We will start the day by visiting 12.000 years old ancient site Göbeklitepe at the east of the city. Dated back to the end of the Palaeolithic period, the site is suggested to be a communal sacred sanctuary belongs to the hunter-gatherer groups of the region before agricultural revolution. The site has so called circular temples composed of t-shaped pillars many of which have reliefs of animals. The excavations and research has been going on since 1995 and it is Unesco World Heritage Site since 2018.

After visiting Göbeklitepe we will go back to the city centre to see Şanlıurfa Archaeological Museum. It has a vast collection of artifacts from Palaeolithic to the Middle Ages and it is one of the best archaeological museums in Turkey.  We will have our lunch near the Urfa Castle and then we will see Pool of Abraham, where he was believed to be thrown into fire by the evil king Nimrod. Next to the pool we will have a look at the Abraham’s Cave where he was believed to be born and spend the afternoon in the colorful traditional market.

Overnight in Şanlıurfa, Harran or El Ruha Hotel or similar

Day 8: Mardin

In the morning we drive to Mardin, one of the most picturesque cities of Turkey, famous with local architecture and stone masonry. Established at the west of Tigris basin on a high hill terracing towards the vast Mesopotamian plain, Merdo/Merdin means heights or fortress in ancient Assyrian language. The history of the city goes back to 2nd-3rd millennium BC and it was another strategic centre between the Mesopotamian and Anatolian cultures especially flourishing under the Artukid dynasty in the Middle Ages.

Today it is a small cosmopolitan city with Turkish, Kurdish, Arab and Syriac population living together and it is an attractive destination for both local and foreign travellers.

After the arrival to the city, we will first visit Deyrülzaferan Monastery, one of the most important centres of Syriac Christianity dating back to the 5th century. Then we will lead towards the old town to have our lunch by the view of Mesopotamia and visit the main monuments like Kırklar Church, Mardin Museum, Zinciriye Monastery and the Grand Mosque of the city. In the afternoon we will have free time to wander around the old markets and discover the specialities of the city such as the famous filigreed gold and silver jewellery.

Overnight in Mardin, Artuklu Kervansaryi or similar

Day 9: Diyarbakir

In the morning we will leave Mardin and drive to Diyarbakır via visiting the ruins of Zerzevan/Samachi Castle, which is a recently excavated ancient fortress famous with the cult of Mithraism, a Roman sect of Zoroastrianism and a mystery religion.

Diyarbakır, -Amidi-, is established on the south of Taurus Mountains on a basalt basin by the Tigris River. Like Euphrates, Tigris starts from the northeastern Anatolian mountains and it flows to the Persian Gulf for 1900km forming the Mesopotamian Plain, and Tigris basin is also subject to GAP (Southeastern Anatolian Project) for development and progress in the region.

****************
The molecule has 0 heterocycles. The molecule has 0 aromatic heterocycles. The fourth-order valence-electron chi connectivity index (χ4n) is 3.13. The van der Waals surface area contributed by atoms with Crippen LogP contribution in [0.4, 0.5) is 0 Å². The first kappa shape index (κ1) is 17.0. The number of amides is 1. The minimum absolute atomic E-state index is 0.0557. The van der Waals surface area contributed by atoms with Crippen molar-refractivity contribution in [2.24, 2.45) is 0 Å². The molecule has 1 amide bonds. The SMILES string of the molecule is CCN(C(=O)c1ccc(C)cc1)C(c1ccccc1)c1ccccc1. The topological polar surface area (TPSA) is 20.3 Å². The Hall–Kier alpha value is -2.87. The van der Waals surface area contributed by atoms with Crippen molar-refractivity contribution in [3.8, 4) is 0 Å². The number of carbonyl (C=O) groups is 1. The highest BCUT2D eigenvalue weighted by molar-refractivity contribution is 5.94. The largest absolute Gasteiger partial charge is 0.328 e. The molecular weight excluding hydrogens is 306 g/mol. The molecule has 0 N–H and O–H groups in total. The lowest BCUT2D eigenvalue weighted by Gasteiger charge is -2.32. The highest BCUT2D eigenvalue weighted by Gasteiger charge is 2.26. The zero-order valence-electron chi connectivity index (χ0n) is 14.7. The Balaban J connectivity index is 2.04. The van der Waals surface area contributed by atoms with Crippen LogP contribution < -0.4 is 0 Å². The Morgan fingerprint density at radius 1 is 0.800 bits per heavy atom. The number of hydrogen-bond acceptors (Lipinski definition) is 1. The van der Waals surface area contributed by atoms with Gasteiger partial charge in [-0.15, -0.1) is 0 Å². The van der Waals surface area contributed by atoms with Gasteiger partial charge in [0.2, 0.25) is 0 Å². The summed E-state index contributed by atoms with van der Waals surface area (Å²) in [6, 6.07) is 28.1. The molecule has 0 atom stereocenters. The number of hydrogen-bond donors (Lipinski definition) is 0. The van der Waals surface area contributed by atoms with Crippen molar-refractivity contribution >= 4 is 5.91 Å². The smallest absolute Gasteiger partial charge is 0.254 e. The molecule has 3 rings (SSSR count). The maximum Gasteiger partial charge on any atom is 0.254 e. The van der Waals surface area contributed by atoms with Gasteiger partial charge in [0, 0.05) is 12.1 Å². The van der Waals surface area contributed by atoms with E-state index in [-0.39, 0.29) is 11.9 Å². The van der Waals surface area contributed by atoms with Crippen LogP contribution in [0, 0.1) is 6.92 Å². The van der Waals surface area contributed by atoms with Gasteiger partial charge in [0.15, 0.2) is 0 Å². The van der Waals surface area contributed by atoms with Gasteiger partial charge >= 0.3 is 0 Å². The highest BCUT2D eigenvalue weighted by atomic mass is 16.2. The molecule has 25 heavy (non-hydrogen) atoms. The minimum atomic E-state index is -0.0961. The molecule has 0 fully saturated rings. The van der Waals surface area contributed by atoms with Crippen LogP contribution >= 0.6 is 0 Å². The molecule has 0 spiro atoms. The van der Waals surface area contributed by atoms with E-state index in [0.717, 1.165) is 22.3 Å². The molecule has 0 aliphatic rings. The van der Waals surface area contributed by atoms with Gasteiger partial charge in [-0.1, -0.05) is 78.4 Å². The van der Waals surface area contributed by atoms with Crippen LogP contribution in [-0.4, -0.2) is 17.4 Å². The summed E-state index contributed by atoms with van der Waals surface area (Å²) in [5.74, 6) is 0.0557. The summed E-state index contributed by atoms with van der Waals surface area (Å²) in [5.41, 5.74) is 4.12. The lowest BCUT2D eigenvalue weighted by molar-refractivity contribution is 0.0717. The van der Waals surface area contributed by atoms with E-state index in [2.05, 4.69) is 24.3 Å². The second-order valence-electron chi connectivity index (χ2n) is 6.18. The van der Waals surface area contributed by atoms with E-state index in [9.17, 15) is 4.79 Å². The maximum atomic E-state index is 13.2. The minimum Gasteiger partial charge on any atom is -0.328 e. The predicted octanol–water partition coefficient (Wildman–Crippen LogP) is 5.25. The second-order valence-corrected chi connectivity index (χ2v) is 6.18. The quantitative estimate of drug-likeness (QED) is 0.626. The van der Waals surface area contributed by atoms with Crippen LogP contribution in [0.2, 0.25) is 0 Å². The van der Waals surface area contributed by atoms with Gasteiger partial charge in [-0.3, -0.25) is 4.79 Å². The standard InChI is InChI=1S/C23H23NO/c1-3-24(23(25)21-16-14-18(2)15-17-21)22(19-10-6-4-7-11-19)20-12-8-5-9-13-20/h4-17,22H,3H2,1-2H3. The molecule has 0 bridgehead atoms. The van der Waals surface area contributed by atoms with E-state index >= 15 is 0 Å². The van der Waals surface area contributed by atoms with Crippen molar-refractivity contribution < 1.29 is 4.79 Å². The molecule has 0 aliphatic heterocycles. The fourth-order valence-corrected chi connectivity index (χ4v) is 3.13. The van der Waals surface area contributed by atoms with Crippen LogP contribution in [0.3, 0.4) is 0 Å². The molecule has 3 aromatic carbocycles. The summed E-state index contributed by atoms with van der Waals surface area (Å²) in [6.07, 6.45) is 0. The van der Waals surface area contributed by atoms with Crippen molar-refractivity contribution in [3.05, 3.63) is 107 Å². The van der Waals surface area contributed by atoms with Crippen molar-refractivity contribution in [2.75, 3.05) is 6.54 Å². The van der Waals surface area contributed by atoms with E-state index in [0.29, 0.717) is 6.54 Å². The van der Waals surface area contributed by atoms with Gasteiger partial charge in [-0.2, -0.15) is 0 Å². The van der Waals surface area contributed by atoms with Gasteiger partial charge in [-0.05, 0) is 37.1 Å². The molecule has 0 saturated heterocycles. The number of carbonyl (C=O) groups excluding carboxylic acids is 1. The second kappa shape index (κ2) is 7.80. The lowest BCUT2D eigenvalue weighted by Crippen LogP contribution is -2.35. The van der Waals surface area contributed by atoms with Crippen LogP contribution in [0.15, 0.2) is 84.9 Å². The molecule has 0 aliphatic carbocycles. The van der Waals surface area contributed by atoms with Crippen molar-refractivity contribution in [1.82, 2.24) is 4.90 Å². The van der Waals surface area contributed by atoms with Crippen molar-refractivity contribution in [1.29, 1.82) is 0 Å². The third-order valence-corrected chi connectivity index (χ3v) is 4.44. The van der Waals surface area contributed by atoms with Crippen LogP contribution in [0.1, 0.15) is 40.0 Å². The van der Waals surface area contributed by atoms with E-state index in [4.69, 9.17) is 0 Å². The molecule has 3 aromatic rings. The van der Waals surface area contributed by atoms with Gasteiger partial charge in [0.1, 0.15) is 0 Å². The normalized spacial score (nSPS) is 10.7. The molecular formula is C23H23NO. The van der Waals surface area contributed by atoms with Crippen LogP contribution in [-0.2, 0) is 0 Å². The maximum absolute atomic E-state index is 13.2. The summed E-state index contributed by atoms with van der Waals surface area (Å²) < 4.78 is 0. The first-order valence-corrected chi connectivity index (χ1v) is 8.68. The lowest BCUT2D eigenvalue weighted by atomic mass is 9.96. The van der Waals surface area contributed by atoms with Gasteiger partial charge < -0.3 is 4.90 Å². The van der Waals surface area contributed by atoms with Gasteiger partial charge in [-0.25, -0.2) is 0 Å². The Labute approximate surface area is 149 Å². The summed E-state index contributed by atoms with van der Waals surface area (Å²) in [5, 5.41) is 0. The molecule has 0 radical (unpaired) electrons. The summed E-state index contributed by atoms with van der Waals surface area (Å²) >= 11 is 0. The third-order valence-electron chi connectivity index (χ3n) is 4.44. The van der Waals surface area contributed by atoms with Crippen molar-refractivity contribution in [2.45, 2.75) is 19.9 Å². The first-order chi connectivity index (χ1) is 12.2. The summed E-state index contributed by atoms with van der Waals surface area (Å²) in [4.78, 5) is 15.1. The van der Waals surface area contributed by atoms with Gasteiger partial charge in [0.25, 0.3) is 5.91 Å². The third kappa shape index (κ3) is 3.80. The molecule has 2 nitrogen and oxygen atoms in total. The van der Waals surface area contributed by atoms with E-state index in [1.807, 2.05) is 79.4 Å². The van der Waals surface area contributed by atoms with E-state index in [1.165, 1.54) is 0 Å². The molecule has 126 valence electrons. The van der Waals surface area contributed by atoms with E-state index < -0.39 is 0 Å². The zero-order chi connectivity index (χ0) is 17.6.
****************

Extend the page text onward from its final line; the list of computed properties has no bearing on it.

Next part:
As one the biggest and most populous cities of Turkey, Diyarbakır is a  developed modern city and the centre of Kurdish intellectual life. The historical part is often identified with its black basalt City Walls built by Romans in the 4th century AD. Within the walls lies the the Citadel and the old city. After the walls we will see the Archaeological Museum at the citadel and give lunch break in a traditional restaurant.

In the afternoon we will discover important monuments of the city like the Grand Mosque, Syriac Church of Mary and Armenian Church of St George.

Overnight in Diyarbakır, Dies Hotel or similar

Day 10: Tatvan – Van

Today we will have a long drive from Diyarbakır to Van and leaving the plains of Mesopotamia we will start discovering the mountainous Eastern Anatolia.

In the first half of our day we will stop by the medieval Malabadi Bridge built on one of the biggest tributaries. Then we will drive through the old city of Bitlis famous with its castle and minarets. We will pass through the Taurus Mountains and we will reach Tatvan on the western shores of Lake Van for our lunch break.

Lake Van is the largest lake in Turkey. It is a saline soda lake formed after volcanic eruptions blocked river outlets in the region and its altitude is approx. 1650m. 

After our lunch we will drive to Ahlat to see the most impressive medieval Islamic cemetery in the country with decorated stelai and royal tombs carved out of the local volcanic stones. After our visit we will drive through the southern banks of Lake Van.

Overnight in Van, Büyük Urartu or similar 

Day 11: Van

The prehistoric evidence around the city shows that earliest settlement in the area is going back to 8th millennium BC. However, it is historically identified with Urartians who chose Van/Tushpa as the capital of their kingdom ruled in eastern Anatolia from 9th to 7th century BC. Their citadel lies by the shores of the lake as well as the remains of the old city, whereas present day Van is approximately 5 km east of the ruins established as a big modern centre around the fertile plains and streams.